3:00 PM, 27 Feb 2019 - 4:00 PM, 27 Feb 2019, ORB 2.12, O'Rahilly Building, UCC

Gay Identity in Liberal Ireland and the Social Silencing of Male Prostitution: The Rent Boy Figure in Keith Ridgway’s ‘Angelo’ and The Parts.

School of English Research Seminar

27 February

José Carregal Romero, University of Vigo, Spain

“Gay Identity in Liberal Ireland and the Social Silencing of Male Prostitution:

The Rent Boy Figure in Keith Ridgway’s ‘Angelo’ and The Parts.

ORB 2.12

All Welcome!

One of the most renowned gay fiction writers of contemporary Ireland, Keith Ridgway emerged in the 1990s as a powerful and innovative literary voice concerned with the rapid changes taking place in Irish society due to the economic boom and liberal discourses of the Celtic Tiger years. Published in the early 2000s, “Angelo” (2001) and The Parts (2003) foreground the class oppression and social divides of liberal Ireland. My reading of Ridgway’s works is informed by Robin Patric Clair’s formulation of silence as embedded in language, as “creating and re-creating our social realities” through the “organizing” of knowledge (Organizing Silence, 1998: 21). In particular, this study tackles the moral and cultural implications of the social silencing of male prostitution, as represented in Ridgway’s accounts of gay life and the rent boy trade in 1990s and early 2000s Dublin. My talk will thus address how, at the time, public attention on male prostitution was not only scarce, but also painfully displaced from the destitution that most rent boys experienced. The harsh realities of prostitution remained occluded by a liberal discourse that nonetheless created a new icon of gay identity –of an urban, middle-class and consumerist lifestyle– to celebrate national progress, while silencing the increasing economic disparities of the era. In “Angelo” and The Parts, Ridgway challenges the liberal stereotype of gay identity, offering intersectional approaches to gay life in Dublin, reaching into the underworld of male prostitution. In this way, Ridgway exposes the reader to a hidden world of violence and oppression, dramatising at the same time the effects of the social silencing of prostitution. This paper is part of a larger project, led by Professor Teresa Caneda at the University of Vigo, entitled “Inconvenient Truths: Cultural Practices of Silence in Contemporary Irish Fiction”. This project is funded by the Spanish Agency for Research and the European Regional Development Fund.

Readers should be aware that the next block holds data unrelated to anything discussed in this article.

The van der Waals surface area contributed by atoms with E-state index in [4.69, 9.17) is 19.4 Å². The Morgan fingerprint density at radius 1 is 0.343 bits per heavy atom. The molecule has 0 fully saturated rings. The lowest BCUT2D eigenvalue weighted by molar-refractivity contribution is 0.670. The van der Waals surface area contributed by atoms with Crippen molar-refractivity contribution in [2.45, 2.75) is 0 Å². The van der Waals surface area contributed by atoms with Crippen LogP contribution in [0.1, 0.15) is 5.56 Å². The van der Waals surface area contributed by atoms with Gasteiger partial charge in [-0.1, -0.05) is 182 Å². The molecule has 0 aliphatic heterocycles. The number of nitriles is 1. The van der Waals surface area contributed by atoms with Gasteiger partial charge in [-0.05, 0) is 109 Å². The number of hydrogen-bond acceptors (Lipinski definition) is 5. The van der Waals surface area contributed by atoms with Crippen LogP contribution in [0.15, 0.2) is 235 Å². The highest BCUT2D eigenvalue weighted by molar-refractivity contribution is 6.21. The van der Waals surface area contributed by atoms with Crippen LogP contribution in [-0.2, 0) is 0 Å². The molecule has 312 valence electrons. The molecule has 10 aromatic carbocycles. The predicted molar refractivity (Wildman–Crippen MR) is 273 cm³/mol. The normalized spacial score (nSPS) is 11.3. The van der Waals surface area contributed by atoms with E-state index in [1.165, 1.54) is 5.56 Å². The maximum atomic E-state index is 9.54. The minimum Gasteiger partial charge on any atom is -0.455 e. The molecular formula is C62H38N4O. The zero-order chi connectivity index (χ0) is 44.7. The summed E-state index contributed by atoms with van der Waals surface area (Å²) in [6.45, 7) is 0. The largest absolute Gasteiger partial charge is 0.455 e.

Bio note:

José Carregal-Romero obtained his PhD from the University of Vigo (Spain) in 2016, with a dissertation on Colm Tóibín’s fiction, which received the Inés Praga Terente Award by the Spanish Association of Irish Studies (AEDEI).He is now in receipt of a post-doctoral fellowship awarded by the Autonomous Government of Galicia, Spain (Axudas posdoutorais 2017), and is conducting part of his research at University College Dublin and University College Cork. He is currently writing a monograph on lesbian and gay identities in the fiction of contemporary Ireland. His publications include articles in journals such as Irish University Review, Critique: Studies in Contemporary Fiction and Etudes Irlandaises.

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